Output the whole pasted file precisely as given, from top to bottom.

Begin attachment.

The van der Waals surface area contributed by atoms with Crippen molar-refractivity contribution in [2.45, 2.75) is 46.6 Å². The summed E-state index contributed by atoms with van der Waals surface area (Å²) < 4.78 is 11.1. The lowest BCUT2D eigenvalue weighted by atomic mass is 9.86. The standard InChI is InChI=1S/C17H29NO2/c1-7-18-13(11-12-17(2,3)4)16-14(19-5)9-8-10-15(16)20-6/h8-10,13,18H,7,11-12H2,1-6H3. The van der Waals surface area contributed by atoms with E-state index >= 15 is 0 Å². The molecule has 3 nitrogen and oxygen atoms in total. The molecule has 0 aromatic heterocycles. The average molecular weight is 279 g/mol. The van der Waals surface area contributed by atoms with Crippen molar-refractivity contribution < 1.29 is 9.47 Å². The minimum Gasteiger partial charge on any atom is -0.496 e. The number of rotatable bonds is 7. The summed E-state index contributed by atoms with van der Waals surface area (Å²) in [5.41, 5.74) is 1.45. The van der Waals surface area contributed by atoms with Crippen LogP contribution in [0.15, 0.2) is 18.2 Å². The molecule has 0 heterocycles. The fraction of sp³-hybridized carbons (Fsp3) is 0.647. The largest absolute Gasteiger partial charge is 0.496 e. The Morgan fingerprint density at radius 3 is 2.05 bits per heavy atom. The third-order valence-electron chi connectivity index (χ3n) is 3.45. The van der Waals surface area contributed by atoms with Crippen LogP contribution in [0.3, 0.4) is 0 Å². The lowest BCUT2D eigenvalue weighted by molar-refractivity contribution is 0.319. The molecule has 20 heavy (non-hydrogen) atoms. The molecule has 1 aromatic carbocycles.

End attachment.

The van der Waals surface area contributed by atoms with Crippen molar-refractivity contribution in [2.45, 2.75) is 46.6 Å². The summed E-state index contributed by atoms with van der Waals surface area (Å²) < 4.78 is 11.1. The lowest BCUT2D eigenvalue weighted by atomic mass is 9.86. The standard InChI is InChI=1S/C17H29NO2/c1-7-18-13(11-12-17(2,3)4)16-14(19-5)9-8-10-15(16)20-6/h8-10,13,18H,7,11-12H2,1-6H3. The van der Waals surface area contributed by atoms with E-state index >= 15 is 0 Å². The molecule has 3 nitrogen and oxygen atoms in total. The molecule has 0 aromatic heterocycles. The average molecular weight is 279 g/mol. The van der Waals surface area contributed by atoms with Crippen molar-refractivity contribution < 1.29 is 9.47 Å². The minimum Gasteiger partial charge on any atom is -0.496 e. The number of rotatable bonds is 7. The summed E-state index contributed by atoms with van der Waals surface area (Å²) in [5.41, 5.74) is 1.45. The van der Waals surface area contributed by atoms with Crippen LogP contribution in [0.15, 0.2) is 18.2 Å². The molecule has 0 heterocycles. The fraction of sp³-hybridized carbons (Fsp3) is 0.647. The largest absolute Gasteiger partial charge is 0.496 e. The Morgan fingerprint density at radius 3 is 2.05 bits per heavy atom. The third-order valence-electron chi connectivity index (χ3n) is 3.45. The van der Waals surface area contributed by atoms with Crippen LogP contribution in [0.3, 0.4) is 0 Å². The lowest BCUT2D eigenvalue weighted by molar-refractivity contribution is 0.319. The molecule has 20 heavy (non-hydrogen) atoms. The molecule has 1 aromatic carbocycles.